The world is progressing from a more physical, basic, coarse environment to one that is more spiritual, ephemeral, complex, and fine. Humankind is reaching deep down to the essence of matter and uncovering the spaces in matter that are not visible to the natural, physical human eye. We use increasingly fine-tuned instruments to explore the smallest spaces in spots of matter and are reaching out to the vast spaces beyond our world.
We have discovered the basic fundamentals of all matter as being composed of the same basic pieces, particles and waves, matter and energy. Our knowledge is continually developing and growing and changing. Life is becoming easier and longer for many people of this world and this development is continuing to encroach upon every corner of the globe.
What are the results of this moving away from basic, brutal, nature? What happens to people as they make these developments?
We can see this as we compare people living in a developed, modern atmosphere and those living in more ancient ways.
If you observe a traditional Masai family in Kenya, for example, the lives of the people are spent mostly outside. They work directly with their sources of food and clothing, which includes their cattle and the vegetables they grow in their gardens. They live in close quarters with animals and use natural object as their material base, such as in using dung and mud to plaster their houses. It is easy to picture the dusty environment they must live in and the smells are no doubt pungent! Disease is admittedly more common and deadly in an environment like Africa, but that is in some ways due to the climate as well as lack of modern kinds of healthcare. Life tends to be much shorter for these people and the infant mortality rate is higher.
These people are close to the land from which they gain their livelihood, but they must physically struggle against dangers such as lions which may try to attack their cattle, as well as other dangerous wild animals. Violence is more common in these societies. But the people live in close-knit family groups and communities. They have an excellent support system of family and tribe members. But there is also little room for social inconformity. Who you are is largely determined by your family and chances for advancement in society is most likely limited. Most will go on to do what their parents did, with little choice to try something different.
Compare that to a typical family in the U.S. Children spend most of their time indoors. They go to a school where they sit inside for most of the day. They work with paper, pencils, and nowadays computers and iPads. Their parents usually work indoors as well. They go inside climate-controlled, sanitized stores to buy food that has been prepackaged and sometimes even pre-cooked and is arranged in an organized fashion for the buyers to easily find and select whatever it is they want. They have little knowledge of where the food came from or who handled it. The food and also clothes and other items they buy in large, centralized markets inside buildings are far removed from where they were made.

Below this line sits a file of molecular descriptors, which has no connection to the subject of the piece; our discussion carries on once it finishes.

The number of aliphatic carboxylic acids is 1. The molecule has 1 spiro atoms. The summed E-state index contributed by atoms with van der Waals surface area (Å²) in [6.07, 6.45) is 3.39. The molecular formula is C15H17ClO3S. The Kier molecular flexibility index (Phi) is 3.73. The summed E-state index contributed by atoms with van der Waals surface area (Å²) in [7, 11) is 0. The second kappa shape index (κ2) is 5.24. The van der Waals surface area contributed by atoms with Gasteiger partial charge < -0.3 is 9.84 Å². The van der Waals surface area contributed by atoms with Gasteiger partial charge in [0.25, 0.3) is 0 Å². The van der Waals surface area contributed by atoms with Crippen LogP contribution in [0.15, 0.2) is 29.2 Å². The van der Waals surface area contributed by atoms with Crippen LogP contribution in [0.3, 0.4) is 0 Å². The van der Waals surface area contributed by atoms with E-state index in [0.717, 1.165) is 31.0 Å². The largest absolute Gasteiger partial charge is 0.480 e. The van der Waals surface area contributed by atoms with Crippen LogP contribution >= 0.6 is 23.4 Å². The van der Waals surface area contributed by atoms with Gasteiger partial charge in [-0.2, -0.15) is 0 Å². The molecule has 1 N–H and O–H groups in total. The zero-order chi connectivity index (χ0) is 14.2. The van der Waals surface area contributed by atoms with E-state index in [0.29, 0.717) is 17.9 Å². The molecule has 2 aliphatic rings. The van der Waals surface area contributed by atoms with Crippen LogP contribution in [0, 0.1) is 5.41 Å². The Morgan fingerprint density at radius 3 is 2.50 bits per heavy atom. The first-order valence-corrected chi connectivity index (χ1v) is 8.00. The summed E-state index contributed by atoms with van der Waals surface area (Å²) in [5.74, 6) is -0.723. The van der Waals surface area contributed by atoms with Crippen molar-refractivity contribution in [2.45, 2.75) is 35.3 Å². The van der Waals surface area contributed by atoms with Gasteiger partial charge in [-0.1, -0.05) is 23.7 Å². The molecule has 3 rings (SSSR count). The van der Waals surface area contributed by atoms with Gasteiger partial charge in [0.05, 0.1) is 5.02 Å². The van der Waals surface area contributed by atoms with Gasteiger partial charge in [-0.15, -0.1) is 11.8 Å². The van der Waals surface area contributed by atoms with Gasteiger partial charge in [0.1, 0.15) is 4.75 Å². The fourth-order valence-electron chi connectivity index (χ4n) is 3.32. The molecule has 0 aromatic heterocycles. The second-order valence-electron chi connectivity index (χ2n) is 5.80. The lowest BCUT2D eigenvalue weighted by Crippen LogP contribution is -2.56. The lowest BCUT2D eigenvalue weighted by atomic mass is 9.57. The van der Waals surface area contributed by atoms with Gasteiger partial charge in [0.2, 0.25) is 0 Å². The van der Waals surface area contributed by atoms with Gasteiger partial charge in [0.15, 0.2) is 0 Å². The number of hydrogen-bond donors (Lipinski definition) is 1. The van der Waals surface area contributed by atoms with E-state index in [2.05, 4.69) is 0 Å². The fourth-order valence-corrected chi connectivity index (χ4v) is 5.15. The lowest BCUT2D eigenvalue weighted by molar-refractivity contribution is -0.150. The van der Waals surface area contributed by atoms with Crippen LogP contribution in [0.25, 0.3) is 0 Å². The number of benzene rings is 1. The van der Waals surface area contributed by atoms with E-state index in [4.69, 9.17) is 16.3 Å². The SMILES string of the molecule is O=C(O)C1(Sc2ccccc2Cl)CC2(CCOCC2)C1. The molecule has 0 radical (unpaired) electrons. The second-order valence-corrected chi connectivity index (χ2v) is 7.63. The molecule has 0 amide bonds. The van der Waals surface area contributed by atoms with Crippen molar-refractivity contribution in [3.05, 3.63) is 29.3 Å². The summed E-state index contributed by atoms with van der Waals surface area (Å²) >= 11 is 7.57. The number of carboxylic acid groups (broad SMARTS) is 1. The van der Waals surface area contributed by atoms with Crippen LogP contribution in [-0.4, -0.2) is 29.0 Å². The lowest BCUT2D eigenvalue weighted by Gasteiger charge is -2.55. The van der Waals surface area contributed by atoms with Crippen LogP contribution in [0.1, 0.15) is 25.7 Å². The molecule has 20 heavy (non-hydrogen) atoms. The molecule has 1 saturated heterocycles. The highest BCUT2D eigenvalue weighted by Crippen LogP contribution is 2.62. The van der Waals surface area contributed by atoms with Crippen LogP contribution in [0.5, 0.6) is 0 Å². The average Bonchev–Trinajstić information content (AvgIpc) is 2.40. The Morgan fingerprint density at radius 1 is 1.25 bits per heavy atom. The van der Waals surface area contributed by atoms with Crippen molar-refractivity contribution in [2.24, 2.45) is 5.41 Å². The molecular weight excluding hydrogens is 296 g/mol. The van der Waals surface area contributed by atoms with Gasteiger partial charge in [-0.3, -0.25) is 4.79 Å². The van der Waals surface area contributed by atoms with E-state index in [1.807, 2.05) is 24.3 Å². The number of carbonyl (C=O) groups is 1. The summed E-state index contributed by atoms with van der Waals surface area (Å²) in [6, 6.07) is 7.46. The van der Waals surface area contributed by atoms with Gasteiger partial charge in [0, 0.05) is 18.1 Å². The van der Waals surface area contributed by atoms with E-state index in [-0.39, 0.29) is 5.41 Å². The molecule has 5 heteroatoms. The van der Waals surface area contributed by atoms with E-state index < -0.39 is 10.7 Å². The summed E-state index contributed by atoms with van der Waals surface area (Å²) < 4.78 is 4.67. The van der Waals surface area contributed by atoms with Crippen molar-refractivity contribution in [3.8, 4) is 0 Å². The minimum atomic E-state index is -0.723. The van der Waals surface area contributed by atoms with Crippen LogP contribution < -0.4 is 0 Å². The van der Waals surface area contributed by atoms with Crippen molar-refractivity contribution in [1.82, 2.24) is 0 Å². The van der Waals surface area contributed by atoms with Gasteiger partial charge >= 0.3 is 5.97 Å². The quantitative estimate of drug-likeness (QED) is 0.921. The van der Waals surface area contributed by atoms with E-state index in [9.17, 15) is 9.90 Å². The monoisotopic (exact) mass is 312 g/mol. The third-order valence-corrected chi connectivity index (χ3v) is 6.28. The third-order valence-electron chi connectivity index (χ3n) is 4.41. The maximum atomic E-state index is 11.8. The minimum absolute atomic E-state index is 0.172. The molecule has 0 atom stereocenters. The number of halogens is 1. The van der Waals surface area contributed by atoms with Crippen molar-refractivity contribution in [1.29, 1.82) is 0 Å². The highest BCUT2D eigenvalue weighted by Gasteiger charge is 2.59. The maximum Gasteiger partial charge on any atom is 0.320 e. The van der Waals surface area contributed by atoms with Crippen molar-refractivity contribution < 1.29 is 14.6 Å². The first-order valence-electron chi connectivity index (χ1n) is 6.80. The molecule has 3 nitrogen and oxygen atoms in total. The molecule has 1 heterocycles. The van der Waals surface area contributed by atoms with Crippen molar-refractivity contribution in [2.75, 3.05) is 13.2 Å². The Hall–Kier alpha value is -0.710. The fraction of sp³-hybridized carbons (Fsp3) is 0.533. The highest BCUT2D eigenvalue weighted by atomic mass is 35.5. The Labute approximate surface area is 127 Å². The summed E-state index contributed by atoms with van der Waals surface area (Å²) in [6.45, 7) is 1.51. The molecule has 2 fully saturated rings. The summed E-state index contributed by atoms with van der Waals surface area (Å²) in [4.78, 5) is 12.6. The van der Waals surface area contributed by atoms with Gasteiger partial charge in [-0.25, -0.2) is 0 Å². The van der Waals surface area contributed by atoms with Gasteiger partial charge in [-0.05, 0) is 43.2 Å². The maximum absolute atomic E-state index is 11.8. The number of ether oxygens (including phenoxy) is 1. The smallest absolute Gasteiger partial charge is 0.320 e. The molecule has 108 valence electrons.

The homes and buildings where the average American spends the most time is climate-controlled, made of wood, stone or steel with manmade materials adorning them inside and out. Electricity provides light and heat. Entertainment is mediated through electronic TVs and computers. Much of the world can be mediated into their homes through these electronic devices which capture digital signals and represent them for the viewer’s pleasure and instruction. Homes and buildings are usually kept clean with oftentimes harsh chemicals that kill life forms such as bacteria and viruses. Disease is less common and health care comes from centralized, organized institutions that have found many ways to protect against disease and help to heal a body that is injured or sick. At least they can do so on the surface. And yet, such environments as hospitals can also foster super bugs that evolve to become resistant to human efforts to control them. Are the human developments developing the bugs as well? Are we aiding them in their evolution in order to survive our chemical onslaughts?
In this modern society, families tend to spread out and communities are not close-knit. People are highly mobile and people tend to live next to random strangers. Therefore, in order to find social support outside of your small family, people congregate to groups such as churches, clubs, or their places of employment in order to find some social support. But it is not very easy to do. In addition, the society is quite mobile. Children are educated equally up until college and have many chances to do different jobs from what their parents did. The typical American dream is to rise from a humble beginning to transcend your parents’ positions and become successful. People are free to move around, express themselves in whatever ways they wish, and make a choice about how they want to earn the money that buys them the many accoutrements that make up our material lives. It is a fluid society, like atoms moving freely in a warm gas. But when you move so freely, it is also easier to fall off the edge! Or maybe we will simply float off into space!
As you can see in the typical modern household, people are quite removed from the natural, original, basic environment. They are shielded from the dangers of the world through physical and governmental boundaries. This leads to longer life-spans and increased reproductive success. And yet, it is also true that developed nations are now having fewer children. So, what of that? Why would people with more success limit their reproduction? That is another intriguing question for biologists to consider. Are we beginning to abstract ourselves out of physical existence? Are we transforming ourselves to a different realm? It almost seems as if our society is levitating above the common world of our planet.